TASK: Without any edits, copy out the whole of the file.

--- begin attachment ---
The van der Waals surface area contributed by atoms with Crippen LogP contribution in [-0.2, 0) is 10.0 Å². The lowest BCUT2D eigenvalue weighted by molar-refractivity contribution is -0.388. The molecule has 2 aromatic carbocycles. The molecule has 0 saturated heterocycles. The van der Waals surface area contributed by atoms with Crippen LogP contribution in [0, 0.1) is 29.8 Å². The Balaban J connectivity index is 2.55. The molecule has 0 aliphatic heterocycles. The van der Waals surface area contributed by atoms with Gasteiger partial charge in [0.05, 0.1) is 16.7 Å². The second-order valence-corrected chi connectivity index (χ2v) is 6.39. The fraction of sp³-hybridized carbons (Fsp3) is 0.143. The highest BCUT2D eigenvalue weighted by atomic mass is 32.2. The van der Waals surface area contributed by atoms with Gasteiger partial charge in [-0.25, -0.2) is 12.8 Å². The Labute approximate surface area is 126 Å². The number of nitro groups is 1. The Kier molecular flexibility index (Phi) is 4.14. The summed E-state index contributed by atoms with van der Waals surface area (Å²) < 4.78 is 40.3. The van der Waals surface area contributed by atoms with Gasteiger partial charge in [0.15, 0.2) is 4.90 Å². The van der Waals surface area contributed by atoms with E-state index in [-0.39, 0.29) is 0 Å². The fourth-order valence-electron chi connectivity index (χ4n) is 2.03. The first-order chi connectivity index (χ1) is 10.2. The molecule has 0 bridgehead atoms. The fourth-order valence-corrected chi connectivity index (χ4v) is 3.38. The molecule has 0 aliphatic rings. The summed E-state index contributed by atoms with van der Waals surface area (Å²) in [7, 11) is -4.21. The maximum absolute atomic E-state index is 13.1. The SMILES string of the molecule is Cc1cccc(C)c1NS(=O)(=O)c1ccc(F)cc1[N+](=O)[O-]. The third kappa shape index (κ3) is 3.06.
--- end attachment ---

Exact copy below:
The van der Waals surface area contributed by atoms with Crippen LogP contribution in [-0.2, 0) is 10.0 Å². The lowest BCUT2D eigenvalue weighted by molar-refractivity contribution is -0.388. The molecule has 2 aromatic carbocycles. The molecule has 0 saturated heterocycles. The van der Waals surface area contributed by atoms with Crippen LogP contribution in [0, 0.1) is 29.8 Å². The Balaban J connectivity index is 2.55. The molecule has 0 aliphatic heterocycles. The van der Waals surface area contributed by atoms with Gasteiger partial charge in [0.05, 0.1) is 16.7 Å². The second-order valence-corrected chi connectivity index (χ2v) is 6.39. The fraction of sp³-hybridized carbons (Fsp3) is 0.143. The highest BCUT2D eigenvalue weighted by atomic mass is 32.2. The van der Waals surface area contributed by atoms with Gasteiger partial charge in [-0.25, -0.2) is 12.8 Å². The Labute approximate surface area is 126 Å². The number of nitro groups is 1. The Kier molecular flexibility index (Phi) is 4.14. The summed E-state index contributed by atoms with van der Waals surface area (Å²) < 4.78 is 40.3. The van der Waals surface area contributed by atoms with Gasteiger partial charge in [0.15, 0.2) is 4.90 Å². The van der Waals surface area contributed by atoms with E-state index in [-0.39, 0.29) is 0 Å². The fourth-order valence-electron chi connectivity index (χ4n) is 2.03. The first-order chi connectivity index (χ1) is 10.2. The molecule has 0 bridgehead atoms. The fourth-order valence-corrected chi connectivity index (χ4v) is 3.38. The molecule has 0 aliphatic rings. The summed E-state index contributed by atoms with van der Waals surface area (Å²) in [7, 11) is -4.21. The maximum absolute atomic E-state index is 13.1. The SMILES string of the molecule is Cc1cccc(C)c1NS(=O)(=O)c1ccc(F)cc1[N+](=O)[O-]. The third kappa shape index (κ3) is 3.06.